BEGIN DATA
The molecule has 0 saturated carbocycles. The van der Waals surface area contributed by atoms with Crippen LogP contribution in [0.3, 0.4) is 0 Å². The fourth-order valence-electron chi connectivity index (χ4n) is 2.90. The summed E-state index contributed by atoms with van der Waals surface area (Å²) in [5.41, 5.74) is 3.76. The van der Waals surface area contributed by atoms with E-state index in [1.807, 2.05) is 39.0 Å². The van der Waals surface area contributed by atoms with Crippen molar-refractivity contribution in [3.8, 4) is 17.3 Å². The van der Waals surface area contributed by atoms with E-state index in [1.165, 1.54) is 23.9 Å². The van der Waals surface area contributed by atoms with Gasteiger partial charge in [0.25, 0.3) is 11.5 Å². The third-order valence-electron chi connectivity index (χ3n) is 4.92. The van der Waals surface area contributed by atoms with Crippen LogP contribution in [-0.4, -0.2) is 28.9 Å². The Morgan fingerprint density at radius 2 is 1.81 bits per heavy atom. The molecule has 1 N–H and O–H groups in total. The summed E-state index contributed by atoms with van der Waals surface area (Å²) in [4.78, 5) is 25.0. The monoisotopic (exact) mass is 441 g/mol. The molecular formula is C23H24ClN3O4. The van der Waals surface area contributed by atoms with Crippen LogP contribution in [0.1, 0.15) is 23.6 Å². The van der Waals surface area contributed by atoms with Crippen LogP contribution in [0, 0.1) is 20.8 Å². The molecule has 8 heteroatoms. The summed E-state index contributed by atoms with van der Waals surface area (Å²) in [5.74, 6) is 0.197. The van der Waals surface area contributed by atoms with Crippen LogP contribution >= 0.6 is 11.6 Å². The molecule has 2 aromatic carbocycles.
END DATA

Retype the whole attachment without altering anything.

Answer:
The molecule has 0 saturated carbocycles. The van der Waals surface area contributed by atoms with Crippen LogP contribution in [0.3, 0.4) is 0 Å². The fourth-order valence-electron chi connectivity index (χ4n) is 2.90. The summed E-state index contributed by atoms with van der Waals surface area (Å²) in [5.41, 5.74) is 3.76. The van der Waals surface area contributed by atoms with E-state index in [1.807, 2.05) is 39.0 Å². The van der Waals surface area contributed by atoms with Crippen molar-refractivity contribution in [3.8, 4) is 17.3 Å². The van der Waals surface area contributed by atoms with E-state index in [1.165, 1.54) is 23.9 Å². The van der Waals surface area contributed by atoms with Gasteiger partial charge in [0.25, 0.3) is 11.5 Å². The third-order valence-electron chi connectivity index (χ3n) is 4.92. The van der Waals surface area contributed by atoms with Crippen LogP contribution in [-0.4, -0.2) is 28.9 Å². The Morgan fingerprint density at radius 2 is 1.81 bits per heavy atom. The molecule has 1 N–H and O–H groups in total. The summed E-state index contributed by atoms with van der Waals surface area (Å²) in [4.78, 5) is 25.0. The monoisotopic (exact) mass is 441 g/mol. The molecular formula is C23H24ClN3O4. The van der Waals surface area contributed by atoms with Crippen LogP contribution in [0.1, 0.15) is 23.6 Å². The van der Waals surface area contributed by atoms with Crippen LogP contribution in [0, 0.1) is 20.8 Å². The molecule has 8 heteroatoms. The summed E-state index contributed by atoms with van der Waals surface area (Å²) in [5.74, 6) is 0.197. The van der Waals surface area contributed by atoms with Crippen LogP contribution >= 0.6 is 11.6 Å². The molecule has 2 aromatic carbocycles.